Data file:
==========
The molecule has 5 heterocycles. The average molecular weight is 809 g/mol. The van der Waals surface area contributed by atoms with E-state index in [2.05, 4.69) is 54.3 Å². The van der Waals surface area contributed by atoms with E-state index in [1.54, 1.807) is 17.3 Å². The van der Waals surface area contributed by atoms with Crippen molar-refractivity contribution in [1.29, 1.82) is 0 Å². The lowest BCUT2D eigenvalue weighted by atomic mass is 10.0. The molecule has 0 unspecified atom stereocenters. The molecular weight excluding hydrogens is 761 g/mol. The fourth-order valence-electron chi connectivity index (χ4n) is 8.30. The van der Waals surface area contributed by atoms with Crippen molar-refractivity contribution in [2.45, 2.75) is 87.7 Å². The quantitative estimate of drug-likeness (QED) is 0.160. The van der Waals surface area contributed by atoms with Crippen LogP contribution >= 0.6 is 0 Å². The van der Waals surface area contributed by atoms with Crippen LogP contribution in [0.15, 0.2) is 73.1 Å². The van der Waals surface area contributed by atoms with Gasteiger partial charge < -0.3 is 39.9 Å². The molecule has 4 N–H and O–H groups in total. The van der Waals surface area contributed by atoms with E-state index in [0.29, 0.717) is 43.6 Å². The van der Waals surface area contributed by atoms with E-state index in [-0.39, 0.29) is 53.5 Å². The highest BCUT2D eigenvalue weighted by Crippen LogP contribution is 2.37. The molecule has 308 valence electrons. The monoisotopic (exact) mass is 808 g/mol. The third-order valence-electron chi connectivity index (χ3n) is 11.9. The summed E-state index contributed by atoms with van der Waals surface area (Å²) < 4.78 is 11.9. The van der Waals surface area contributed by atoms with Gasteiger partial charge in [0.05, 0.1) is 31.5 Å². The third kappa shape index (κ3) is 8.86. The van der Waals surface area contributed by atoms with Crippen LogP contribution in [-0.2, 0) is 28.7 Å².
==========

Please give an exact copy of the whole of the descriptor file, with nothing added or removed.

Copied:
The molecule has 5 heterocycles. The average molecular weight is 809 g/mol. The van der Waals surface area contributed by atoms with E-state index in [2.05, 4.69) is 54.3 Å². The van der Waals surface area contributed by atoms with E-state index in [1.54, 1.807) is 17.3 Å². The van der Waals surface area contributed by atoms with Crippen molar-refractivity contribution in [1.29, 1.82) is 0 Å². The lowest BCUT2D eigenvalue weighted by atomic mass is 10.0. The molecule has 0 unspecified atom stereocenters. The molecular weight excluding hydrogens is 761 g/mol. The fourth-order valence-electron chi connectivity index (χ4n) is 8.30. The van der Waals surface area contributed by atoms with Crippen molar-refractivity contribution in [2.45, 2.75) is 87.7 Å². The quantitative estimate of drug-likeness (QED) is 0.160. The van der Waals surface area contributed by atoms with Crippen LogP contribution >= 0.6 is 0 Å². The van der Waals surface area contributed by atoms with Crippen LogP contribution in [0.15, 0.2) is 73.1 Å². The van der Waals surface area contributed by atoms with Gasteiger partial charge < -0.3 is 39.9 Å². The molecule has 4 N–H and O–H groups in total. The van der Waals surface area contributed by atoms with E-state index in [0.29, 0.717) is 43.6 Å². The van der Waals surface area contributed by atoms with E-state index in [-0.39, 0.29) is 53.5 Å². The highest BCUT2D eigenvalue weighted by Crippen LogP contribution is 2.37. The molecule has 308 valence electrons. The monoisotopic (exact) mass is 808 g/mol. The third-order valence-electron chi connectivity index (χ3n) is 11.9. The summed E-state index contributed by atoms with van der Waals surface area (Å²) < 4.78 is 11.9. The van der Waals surface area contributed by atoms with Gasteiger partial charge in [0.05, 0.1) is 31.5 Å². The third kappa shape index (κ3) is 8.86. The van der Waals surface area contributed by atoms with Crippen LogP contribution in [-0.2, 0) is 28.7 Å².